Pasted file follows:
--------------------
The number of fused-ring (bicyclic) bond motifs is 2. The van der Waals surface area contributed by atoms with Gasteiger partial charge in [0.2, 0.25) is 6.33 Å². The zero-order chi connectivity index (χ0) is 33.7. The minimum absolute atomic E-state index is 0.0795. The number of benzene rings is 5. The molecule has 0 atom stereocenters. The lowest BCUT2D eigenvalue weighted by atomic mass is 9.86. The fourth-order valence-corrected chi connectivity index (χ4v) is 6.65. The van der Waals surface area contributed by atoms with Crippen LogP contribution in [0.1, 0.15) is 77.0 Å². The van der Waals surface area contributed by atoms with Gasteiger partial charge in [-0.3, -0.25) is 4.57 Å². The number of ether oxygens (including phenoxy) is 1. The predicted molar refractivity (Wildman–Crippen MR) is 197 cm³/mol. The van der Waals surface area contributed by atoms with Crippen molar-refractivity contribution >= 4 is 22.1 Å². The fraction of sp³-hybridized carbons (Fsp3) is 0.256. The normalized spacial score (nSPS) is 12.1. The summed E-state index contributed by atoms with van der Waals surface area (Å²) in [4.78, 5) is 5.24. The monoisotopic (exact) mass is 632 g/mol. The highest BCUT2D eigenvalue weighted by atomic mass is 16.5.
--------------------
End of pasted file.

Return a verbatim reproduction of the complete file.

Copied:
The number of fused-ring (bicyclic) bond motifs is 2. The van der Waals surface area contributed by atoms with Gasteiger partial charge in [0.2, 0.25) is 6.33 Å². The zero-order chi connectivity index (χ0) is 33.7. The minimum absolute atomic E-state index is 0.0795. The number of benzene rings is 5. The molecule has 0 atom stereocenters. The lowest BCUT2D eigenvalue weighted by atomic mass is 9.86. The fourth-order valence-corrected chi connectivity index (χ4v) is 6.65. The van der Waals surface area contributed by atoms with Crippen LogP contribution in [0.1, 0.15) is 77.0 Å². The van der Waals surface area contributed by atoms with Gasteiger partial charge in [-0.3, -0.25) is 4.57 Å². The number of ether oxygens (including phenoxy) is 1. The predicted molar refractivity (Wildman–Crippen MR) is 197 cm³/mol. The van der Waals surface area contributed by atoms with Crippen molar-refractivity contribution >= 4 is 22.1 Å². The fraction of sp³-hybridized carbons (Fsp3) is 0.256. The normalized spacial score (nSPS) is 12.1. The summed E-state index contributed by atoms with van der Waals surface area (Å²) in [4.78, 5) is 5.24. The monoisotopic (exact) mass is 632 g/mol. The highest BCUT2D eigenvalue weighted by atomic mass is 16.5.